The Inescapability of the Gospel

Here’s a piece by a Lefty named Annalee Newitz about the insufficiently Lefty liberal power fantasy that energizes stories like Avatar:
These are movies about white guilt. Our main white characters realize that they are complicit in a system which is destroying aliens, AKA people of color — their cultures, their habitats, and their populations. The whites realize this when they begin to assimilate into the “alien” cultures and see things from a new perspective. To purge their overwhelming sense of guilt, they switch sides, become “race traitors,” and fight against their old comrades. But then they go beyond assimilation and become leaders of the people they once oppressed. This is the essence of the white guilt fantasy, laid bare. It’s not just a wish to be absolved of the crimes whites have committed against people of color; it’s not just a wish to join the side of moral justice in battle. It’s a wish to lead people of color from the inside rather than from the (oppressive, white) outside.

Think of it this way. Avatar is a fantasy about ceasing to be white, giving up the old human meatsack to join the blue people, but never losing white privilege.


This is true, as far as it goes — especially when it’s James “Ham-Fist” Cameron doing the storytelling. The irony, of course, is that Newitz has just as strong a missionary imperialist impulse as Cameron, only she wants to pretend that she doesn’t have it. Cameron, at least, is oblivious to his missionary spirit and seriously thinks he is defending and affirming “native cultures” from white imperialism while he works through his narcissistic Hero’s Journey. Newitz knows what Cameron is up to; so how is it that she’s blind to the log in her own eye? She wants to pretend she’s not the beneficiary of an aggressively missionary culture called “Christendom” (identified by her under the secular label “European” or “White” rather than the theological marker “Christian”)?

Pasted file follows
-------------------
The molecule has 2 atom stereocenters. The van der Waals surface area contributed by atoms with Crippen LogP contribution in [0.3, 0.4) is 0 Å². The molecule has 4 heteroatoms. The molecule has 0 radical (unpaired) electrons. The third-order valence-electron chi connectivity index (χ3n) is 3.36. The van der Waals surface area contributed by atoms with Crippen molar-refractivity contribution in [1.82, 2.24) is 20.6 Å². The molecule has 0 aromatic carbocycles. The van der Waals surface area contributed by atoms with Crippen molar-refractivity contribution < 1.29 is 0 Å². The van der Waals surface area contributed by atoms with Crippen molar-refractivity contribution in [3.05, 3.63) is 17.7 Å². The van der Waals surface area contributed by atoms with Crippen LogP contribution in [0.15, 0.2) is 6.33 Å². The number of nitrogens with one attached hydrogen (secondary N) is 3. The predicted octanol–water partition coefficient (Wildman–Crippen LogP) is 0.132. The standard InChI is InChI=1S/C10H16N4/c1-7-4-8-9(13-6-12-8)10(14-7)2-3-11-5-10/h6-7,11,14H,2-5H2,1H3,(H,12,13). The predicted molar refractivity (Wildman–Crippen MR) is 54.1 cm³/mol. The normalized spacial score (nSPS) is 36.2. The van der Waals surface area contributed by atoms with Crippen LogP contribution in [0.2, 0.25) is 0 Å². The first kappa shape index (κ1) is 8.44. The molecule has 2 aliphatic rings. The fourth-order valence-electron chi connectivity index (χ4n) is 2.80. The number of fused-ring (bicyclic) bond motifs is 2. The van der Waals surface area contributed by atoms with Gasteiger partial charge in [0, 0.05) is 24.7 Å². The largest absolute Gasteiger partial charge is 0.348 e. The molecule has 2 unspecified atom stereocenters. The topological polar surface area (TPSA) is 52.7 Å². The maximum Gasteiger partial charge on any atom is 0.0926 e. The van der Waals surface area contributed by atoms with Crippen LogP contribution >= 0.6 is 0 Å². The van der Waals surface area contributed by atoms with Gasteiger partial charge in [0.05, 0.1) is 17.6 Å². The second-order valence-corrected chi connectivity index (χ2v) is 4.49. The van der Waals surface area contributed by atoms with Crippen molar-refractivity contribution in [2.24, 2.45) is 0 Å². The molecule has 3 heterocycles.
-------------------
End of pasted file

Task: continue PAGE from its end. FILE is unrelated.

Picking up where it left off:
Rubbish. Her very notions of egalitarianism and human dignity are simply one of the thousand legacies that Christian culture has aggressively spread all over the world. Pre-Christian paganism knew nothing of it, taking for granted that humans were emphatically not created equal, and regarding the weaker as the natural slave of the stronger and women, by and large, as the natural inferior of man. Sure, the Spartans could be egalitarian with each other and impress ancient “Stuff White People Like“-types like Plato as he dreamt of his Republic. But, of course, they pulled that off by forcing the Helots to do all the heavy lifting. Meanwhile, being confirmed empiricists, pre-Christian pagans could see nothing especially equal about all humans, who are fatter, skinnier, smarter, dumber, faster, slower, uglier, handsomer, weaker, and stronger than one another and who do not appear to the naked eye to have much in the way of self-evident equality.